tim horton's is weird - weird metallic aftertaste to the coffee, weird metallic aftertaste to the chocolate donuts

i have no idea if it's like that in canada
posted by pyramid termite at 12:27 PM on August 26


The effective corporate tax rate in the U.S., which combines national, state, and city-level tax rates, is nearly 40 percent—the highest across all 34 Organization for Economic Cooperation and Development (OECD) member countries.

It looks like this has been changed since this was posted, which is good, because it's wrong. It now says the US has the highest nominal rate, which is totally different from the effective rate, which is what companies actually pay. The US effective tax rate is about on par among OECD countries. But that is also largely meaningless because each company pays a different effective tax rate.
posted by ultraviolet catastrophe at 12:27 PM on August 26 [4 favorites]


Yowser: Clawsoon: the first lesson we were taught in B-School is "grow or die," and all the evidence backs that up.

I'm no financial wizard, but doesn't Warren Buffett keep talking about how great an investment See's Candy was, even though attempts to expand beyond the area where it had strong brand loyalty failed? That seems like a reasonable parallel to the situation of Tim Horton's, which has a fanatical following in Canada but fails elsewhere.
posted by clawsoon at 12:30 PM on August 26 [1 favorite]


I ate in Tim Hortons in Ontario back in the 90s. The Canadian guys I was with seemed to love the place but I wasn't impressed. The doughnut that came with the sandwich was certainly an interesting change of pace, of course.

Fast-forward to recent times and I don't even have to leave town to visit one. There are two within the space of a mile and a half near me. They're both smaller and nicer than the one in Ontario but I'm still not impressed. Even when they have a Cold Stone Creamery in them.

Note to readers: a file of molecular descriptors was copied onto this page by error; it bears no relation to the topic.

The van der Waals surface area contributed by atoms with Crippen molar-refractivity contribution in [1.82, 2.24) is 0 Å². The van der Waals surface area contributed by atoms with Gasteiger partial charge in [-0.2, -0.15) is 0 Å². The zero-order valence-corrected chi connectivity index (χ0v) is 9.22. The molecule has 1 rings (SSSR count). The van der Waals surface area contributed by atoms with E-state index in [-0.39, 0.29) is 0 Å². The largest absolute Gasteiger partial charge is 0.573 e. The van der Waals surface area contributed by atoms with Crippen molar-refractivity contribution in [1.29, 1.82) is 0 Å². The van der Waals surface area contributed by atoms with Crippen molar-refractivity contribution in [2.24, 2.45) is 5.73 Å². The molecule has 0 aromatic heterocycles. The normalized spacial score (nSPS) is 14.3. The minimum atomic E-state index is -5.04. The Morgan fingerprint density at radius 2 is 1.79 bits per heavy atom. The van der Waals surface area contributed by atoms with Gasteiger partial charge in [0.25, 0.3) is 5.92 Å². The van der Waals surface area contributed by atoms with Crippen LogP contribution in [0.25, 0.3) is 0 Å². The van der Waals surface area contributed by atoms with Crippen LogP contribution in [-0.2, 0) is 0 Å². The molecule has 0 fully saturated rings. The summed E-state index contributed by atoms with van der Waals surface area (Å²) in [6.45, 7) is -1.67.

posted by tommasz at 12:31 PM on August 26


I remember being startled by the appearance of a Timmie's near Piccadilly in London.
posted by Kitteh at 12:35 PM on August 26 [1 favorite]


huh. i love Tim Hortons.

Most of the Tims that I go to are clean, and have impeccable service.
Prices are good (compared to other FFood joints) and the workers are usually quick and nimble, and don't waste any time.

Sometimes, I feel like I end up leaving more in tips than I do for the actual food becuase I'm so impressed.

Maybe it's just my experience.

I haven't had BK in a while, but all this talk is making me hungry for a whopper or 2 right now!
posted by bitteroldman at 12:37 PM on August 26 [1 favorite]


tim horton's is weird - weird metallic aftertaste to the coffee, weird metallic aftertaste to the chocolate donuts

that's the taste of socialism, son
posted by murphy slaw at 12:39 PM on August 26 [14 favorites]


The donuts are...much worse than the average grocery store donut in the US. I came to the conclusion that the average Canadian just hasn't ever had a good donut, so they don't know any better.

I'm usually the last Canadian to defend Timmy Ho's, but grocery store donuts in the US are disgusting. Most of them feature beef or pork tallow or lard in the first few ingredients; Tim Hortons donuts haven't had that stuff in them since the last century. So the grocery store donut is going to taste richer, but be commensurately more vile.

That said, Tim Hortons coffee is fucking tragic.
posted by Beardman at 12:39 PM on August 26 [3 favorites]


Canada? Would you take Sonic's from us? Thanks in advance.
posted by dances_with_sneetches at 12:39 PM on August 26


there's like 1 Tim Hortons I've ever seen in the US, and it's in CT I believe

No, there's a bunch in Michigan and even Indiana maybe? And there's like 3 in NYC. Anyway, not much success in cracking the American market, but they're trying.
posted by GuyZero at 12:40 PM on August 26 [1 favorite]


I am old enough to have watched Tim Horton play hockey. I even have one of his game used sticks. I am hoping big time that this merger results in a Luther burger or should I say a Lu-Whopper?
posted by 724A at 12:41 PM on August 26 [2 favorites]


The effective corporate tax rate in the U.S., which combines national, state, and city-level tax rates, is nearly 40 percent
Hahahaha. Find me a company paying anywhere close to that and I'll show you someone too crazy to hire tax advisers. From the GAO's 2013 report (emphasis mine):
For tax year 2010 (the most recent information available), profitable
U.S. corporations that filed a Schedule M-3 paid U.S. federal income
taxes amounting to about 13 percent of the pretax worldwide income
that they reported in their financial statements (for those entities